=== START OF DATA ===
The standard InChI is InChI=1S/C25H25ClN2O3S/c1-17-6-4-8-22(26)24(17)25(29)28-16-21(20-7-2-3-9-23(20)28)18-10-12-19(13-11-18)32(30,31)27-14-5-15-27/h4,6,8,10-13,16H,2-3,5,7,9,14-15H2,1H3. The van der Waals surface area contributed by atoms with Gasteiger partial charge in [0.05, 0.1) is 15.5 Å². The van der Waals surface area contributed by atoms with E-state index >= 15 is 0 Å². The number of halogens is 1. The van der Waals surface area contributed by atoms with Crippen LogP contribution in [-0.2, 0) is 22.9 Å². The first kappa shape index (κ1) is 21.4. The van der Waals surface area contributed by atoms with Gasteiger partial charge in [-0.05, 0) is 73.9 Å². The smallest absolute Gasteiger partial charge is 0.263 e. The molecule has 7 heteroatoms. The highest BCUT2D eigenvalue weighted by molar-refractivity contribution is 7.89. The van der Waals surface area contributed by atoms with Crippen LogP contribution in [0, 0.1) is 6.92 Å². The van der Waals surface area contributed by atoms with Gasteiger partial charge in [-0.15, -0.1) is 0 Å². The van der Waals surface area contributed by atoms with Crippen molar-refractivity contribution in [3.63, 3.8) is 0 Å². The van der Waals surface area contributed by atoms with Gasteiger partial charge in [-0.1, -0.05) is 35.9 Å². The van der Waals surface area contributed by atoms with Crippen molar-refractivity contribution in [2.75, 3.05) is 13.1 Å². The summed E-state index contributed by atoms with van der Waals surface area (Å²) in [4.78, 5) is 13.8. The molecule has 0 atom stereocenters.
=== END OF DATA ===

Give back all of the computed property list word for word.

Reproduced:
The standard InChI is InChI=1S/C25H25ClN2O3S/c1-17-6-4-8-22(26)24(17)25(29)28-16-21(20-7-2-3-9-23(20)28)18-10-12-19(13-11-18)32(30,31)27-14-5-15-27/h4,6,8,10-13,16H,2-3,5,7,9,14-15H2,1H3. The van der Waals surface area contributed by atoms with Gasteiger partial charge in [0.05, 0.1) is 15.5 Å². The van der Waals surface area contributed by atoms with E-state index >= 15 is 0 Å². The number of halogens is 1. The van der Waals surface area contributed by atoms with Crippen LogP contribution in [-0.2, 0) is 22.9 Å². The first kappa shape index (κ1) is 21.4. The van der Waals surface area contributed by atoms with Gasteiger partial charge in [-0.05, 0) is 73.9 Å². The smallest absolute Gasteiger partial charge is 0.263 e. The molecule has 7 heteroatoms. The highest BCUT2D eigenvalue weighted by molar-refractivity contribution is 7.89. The van der Waals surface area contributed by atoms with Crippen LogP contribution in [0, 0.1) is 6.92 Å². The van der Waals surface area contributed by atoms with Gasteiger partial charge in [-0.15, -0.1) is 0 Å². The van der Waals surface area contributed by atoms with Crippen molar-refractivity contribution in [3.63, 3.8) is 0 Å². The van der Waals surface area contributed by atoms with Gasteiger partial charge in [-0.1, -0.05) is 35.9 Å². The van der Waals surface area contributed by atoms with Crippen molar-refractivity contribution in [2.75, 3.05) is 13.1 Å². The summed E-state index contributed by atoms with van der Waals surface area (Å²) in [4.78, 5) is 13.8. The molecule has 0 atom stereocenters.